Halloween costumes
Halloween can be a busy night so its important to know when participants can start trick-or-treating. Ghost costumes are pictured on October 31, 2012 in New York City. Getty Images

On Oct. 31, children across the country will look to score tons of candy both on and around the official Halloween holiday. But what time does trick-or-treating actually start? It may seem like a silly question, but the exact start time may vary based on locale.

Trick-or-treating usually starts when the sun goes down. According to time registry Date And Time, the sun will most likely set on Tuesday at 5:53 p.m. EDT in New York City. Depending on the location, complete darkness will occur by 6:21 p.m.

According to the website TrickorTreatTimes.com, many cities will "officially" start trick-or-treating between 5 p.m. and 6 p.m. This leaves enough time for children to arrive home from school and parents to come in from work and start preparation.

The ideal times for most families to trick or treat is 6:30 p.m. to 8 p.m., according to parenting guide How to Adult. This is the stretch when people are usually home from work and ready to start festivities, according to the site. A 6:30 p.m. trick-or-treat start time should allow children enough time to eat dinner and put on costumes.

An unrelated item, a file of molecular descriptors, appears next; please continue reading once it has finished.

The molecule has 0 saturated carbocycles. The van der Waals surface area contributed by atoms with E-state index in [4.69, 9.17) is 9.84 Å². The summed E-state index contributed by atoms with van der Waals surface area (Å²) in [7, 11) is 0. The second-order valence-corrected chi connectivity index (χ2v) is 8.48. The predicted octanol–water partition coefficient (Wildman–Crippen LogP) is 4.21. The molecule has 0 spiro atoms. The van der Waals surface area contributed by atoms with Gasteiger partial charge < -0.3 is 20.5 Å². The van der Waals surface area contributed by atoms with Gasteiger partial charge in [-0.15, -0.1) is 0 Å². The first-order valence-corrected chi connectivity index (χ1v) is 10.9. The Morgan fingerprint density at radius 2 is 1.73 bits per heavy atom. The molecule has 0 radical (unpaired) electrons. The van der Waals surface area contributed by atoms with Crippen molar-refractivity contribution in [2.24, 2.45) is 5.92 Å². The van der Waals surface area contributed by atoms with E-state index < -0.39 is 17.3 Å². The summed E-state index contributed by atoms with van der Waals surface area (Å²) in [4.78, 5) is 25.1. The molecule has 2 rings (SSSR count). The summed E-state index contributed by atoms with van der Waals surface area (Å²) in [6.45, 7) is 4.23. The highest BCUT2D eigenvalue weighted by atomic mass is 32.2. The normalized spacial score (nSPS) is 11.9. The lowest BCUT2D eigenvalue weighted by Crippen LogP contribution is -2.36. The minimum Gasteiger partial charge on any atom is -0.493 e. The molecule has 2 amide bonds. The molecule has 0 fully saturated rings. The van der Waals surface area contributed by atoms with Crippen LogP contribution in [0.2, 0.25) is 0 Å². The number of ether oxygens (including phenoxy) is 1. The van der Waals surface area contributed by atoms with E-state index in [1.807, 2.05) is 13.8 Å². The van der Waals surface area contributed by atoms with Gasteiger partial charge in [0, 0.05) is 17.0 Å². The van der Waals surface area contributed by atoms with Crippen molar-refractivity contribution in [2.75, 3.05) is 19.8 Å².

The event usually ends around 8 p.m. or 9 p.m. in some communities, which could pose issues since it is a school night. Since children have to wake up early for school the next morning, the best time to end a trick-or-treating excursion is between 8:30 and 9 p.m. An earlier curfew will allow enough time to begin preparations for the next day.

Another factor to consider while trick-or-treating is the weather. Trick-or-treaters should enjoy mild, dry weather during the night in most areas, according to the Weather Channel. The official forecast for Oct. 31, released by the National Weather Service Wednesday, predicted a high of 51 degrees Tuesday in New York City with a 20 percent chance of rain. Overnight lows could dip into the upper 40s.

"In the West, an area of high pressure over the northern Pacific Ocean will block any Pacific storm systems from reaching California, Oregon or Washington," Chris Dolce of The Weather Channel reported. "All of this means that the large-scale weather pattern from coast-to-coast will be largely absent of significant precipitation."